United States District Court, D. Minnesota
Yegge Tataryn, Esq. and Nolan, Thompson, Leighton &
Tataryn, PLC, counsel for plaintiff.
M. Sugden, Esq., Kadee Jo Anderson, Esq., and Stinson Leonard
Street LLP, counsel for defendant.
S. DOTY, JUDGE UNITED STATES DISTRICT COURT
matter is before the court upon the motion for a preliminary
injunction by plaintiff Patrick Little. Based on a review of
the file, record, and proceedings herein, and for the
following reasons, the motion is denied.
Employee Retirement Income Security Act (ERISA) dispute
arises out of Defendant PreferredOne Insurance Company's
(PIC) denial of coverage for plaintiff Patrick Little's
liver transplant surgery.
is a fifty-six year old Minnesota resident. Compl. ¶ 1.
Little was employed by L&K Tree & Shrub (L&K), a
landscaping business. Id. ¶ 2. L&K
maintains an employee benefit plan providing long-term health
care benefits (the Plan). Id. ¶ 3. PIC insures
the Plan under a group insurance policy. Id. ¶
both the Plan administrator and insurer. Id. ¶
9. The Plan gives PIC “discretionary authority to
determine eligibility for benefits and to interpret and
construe terms, conditions, limitations, and
exclusions.” Cox. Aff. Ex. A § V(a).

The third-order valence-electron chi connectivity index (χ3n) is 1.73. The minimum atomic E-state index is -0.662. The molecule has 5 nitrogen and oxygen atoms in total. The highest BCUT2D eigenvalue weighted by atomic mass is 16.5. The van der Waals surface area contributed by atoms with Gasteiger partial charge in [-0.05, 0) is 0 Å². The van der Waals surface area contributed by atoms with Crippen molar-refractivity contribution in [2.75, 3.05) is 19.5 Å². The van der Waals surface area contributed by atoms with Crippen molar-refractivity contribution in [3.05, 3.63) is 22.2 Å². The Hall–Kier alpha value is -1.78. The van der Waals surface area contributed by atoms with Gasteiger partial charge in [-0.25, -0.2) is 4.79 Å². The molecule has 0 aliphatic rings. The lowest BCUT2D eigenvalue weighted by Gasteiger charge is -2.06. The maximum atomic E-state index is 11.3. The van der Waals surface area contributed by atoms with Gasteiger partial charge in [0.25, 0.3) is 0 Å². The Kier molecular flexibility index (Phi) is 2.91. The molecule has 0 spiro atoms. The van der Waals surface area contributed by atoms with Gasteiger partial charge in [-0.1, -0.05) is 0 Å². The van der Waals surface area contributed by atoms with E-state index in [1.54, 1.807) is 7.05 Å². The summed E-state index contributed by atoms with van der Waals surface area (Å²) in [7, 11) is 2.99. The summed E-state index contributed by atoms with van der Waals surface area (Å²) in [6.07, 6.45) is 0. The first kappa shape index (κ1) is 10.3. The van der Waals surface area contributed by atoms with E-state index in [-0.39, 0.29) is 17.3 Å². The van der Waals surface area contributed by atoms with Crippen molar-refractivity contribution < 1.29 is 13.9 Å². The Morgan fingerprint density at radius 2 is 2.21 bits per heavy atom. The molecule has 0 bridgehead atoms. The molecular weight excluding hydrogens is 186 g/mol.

the Plan, PIC covers eligible organ transplant procedures.
Id. § X(L). PIC determines whether an organ
transplant procedure is medically necessary. Id. PIC
does not cover “investigative” organ transplant
procedures. Id. The Plan defines
“investigative” as any drug, device, or medical
treatment that “reliable evidence does not permit
conclusions regarding safety, effectiveness, or effect on
health outcomes.” Id. § XXII.
considers the following evidence in determining whether an
organ transplant procedure is investigative:
1. Whether there is a final approval from the appropriate
government regulatory agency, if required. This includes
whether a drug or device can be lawfully marketed for its
proposed use by the FDA; or if the drug, device or medical
treatment or procedure is under study or if further studies
are needed to determine its maximum tolerated dose, toxicity,
safety or efficacy as compared to standard means of treatment
or diagnosis; and
2. Whether there are consensus opinions or recommendations in
relevant scientific and medical literature, peer-reviewed
journals, or reports of clinical trial committees and other
technology assessment bodies....; and
3. Whether there are consensus opinions of national and local
health care providers in the applicable specialty as
determined by a sampling of providers, including whether
there are protocols used by the treating facility or another